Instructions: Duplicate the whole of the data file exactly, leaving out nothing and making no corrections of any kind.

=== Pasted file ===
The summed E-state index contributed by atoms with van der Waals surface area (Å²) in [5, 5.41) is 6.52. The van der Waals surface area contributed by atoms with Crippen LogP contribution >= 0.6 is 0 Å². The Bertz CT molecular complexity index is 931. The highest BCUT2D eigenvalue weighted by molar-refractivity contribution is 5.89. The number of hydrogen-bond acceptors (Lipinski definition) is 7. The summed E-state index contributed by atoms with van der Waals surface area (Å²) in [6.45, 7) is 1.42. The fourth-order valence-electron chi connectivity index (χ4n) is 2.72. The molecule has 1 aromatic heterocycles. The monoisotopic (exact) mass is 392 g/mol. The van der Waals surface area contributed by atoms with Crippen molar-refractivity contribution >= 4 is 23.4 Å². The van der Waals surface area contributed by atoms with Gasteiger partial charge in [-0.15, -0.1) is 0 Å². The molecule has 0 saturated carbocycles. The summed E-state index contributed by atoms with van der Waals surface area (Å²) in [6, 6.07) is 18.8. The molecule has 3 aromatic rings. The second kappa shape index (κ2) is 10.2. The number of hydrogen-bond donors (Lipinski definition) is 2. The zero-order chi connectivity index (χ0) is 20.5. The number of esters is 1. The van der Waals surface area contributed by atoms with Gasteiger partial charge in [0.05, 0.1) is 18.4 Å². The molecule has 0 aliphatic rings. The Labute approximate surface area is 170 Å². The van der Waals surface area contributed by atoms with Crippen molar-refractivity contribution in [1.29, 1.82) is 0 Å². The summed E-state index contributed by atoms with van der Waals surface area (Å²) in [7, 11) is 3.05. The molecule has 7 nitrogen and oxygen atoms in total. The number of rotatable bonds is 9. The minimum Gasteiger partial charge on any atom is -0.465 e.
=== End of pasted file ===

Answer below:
The summed E-state index contributed by atoms with van der Waals surface area (Å²) in [5, 5.41) is 6.52. The van der Waals surface area contributed by atoms with Crippen LogP contribution >= 0.6 is 0 Å². The Bertz CT molecular complexity index is 931. The highest BCUT2D eigenvalue weighted by molar-refractivity contribution is 5.89. The number of hydrogen-bond acceptors (Lipinski definition) is 7. The summed E-state index contributed by atoms with van der Waals surface area (Å²) in [6.45, 7) is 1.42. The fourth-order valence-electron chi connectivity index (χ4n) is 2.72. The molecule has 1 aromatic heterocycles. The monoisotopic (exact) mass is 392 g/mol. The van der Waals surface area contributed by atoms with Crippen molar-refractivity contribution >= 4 is 23.4 Å². The van der Waals surface area contributed by atoms with Gasteiger partial charge in [-0.15, -0.1) is 0 Å². The molecule has 0 saturated carbocycles. The summed E-state index contributed by atoms with van der Waals surface area (Å²) in [6, 6.07) is 18.8. The molecule has 3 aromatic rings. The second kappa shape index (κ2) is 10.2. The number of hydrogen-bond donors (Lipinski definition) is 2. The zero-order chi connectivity index (χ0) is 20.5. The number of esters is 1. The van der Waals surface area contributed by atoms with Gasteiger partial charge in [0.05, 0.1) is 18.4 Å². The molecule has 0 aliphatic rings. The Labute approximate surface area is 170 Å². The van der Waals surface area contributed by atoms with Crippen molar-refractivity contribution in [1.29, 1.82) is 0 Å². The summed E-state index contributed by atoms with van der Waals surface area (Å²) in [7, 11) is 3.05. The molecule has 7 nitrogen and oxygen atoms in total. The number of rotatable bonds is 9. The minimum Gasteiger partial charge on any atom is -0.465 e.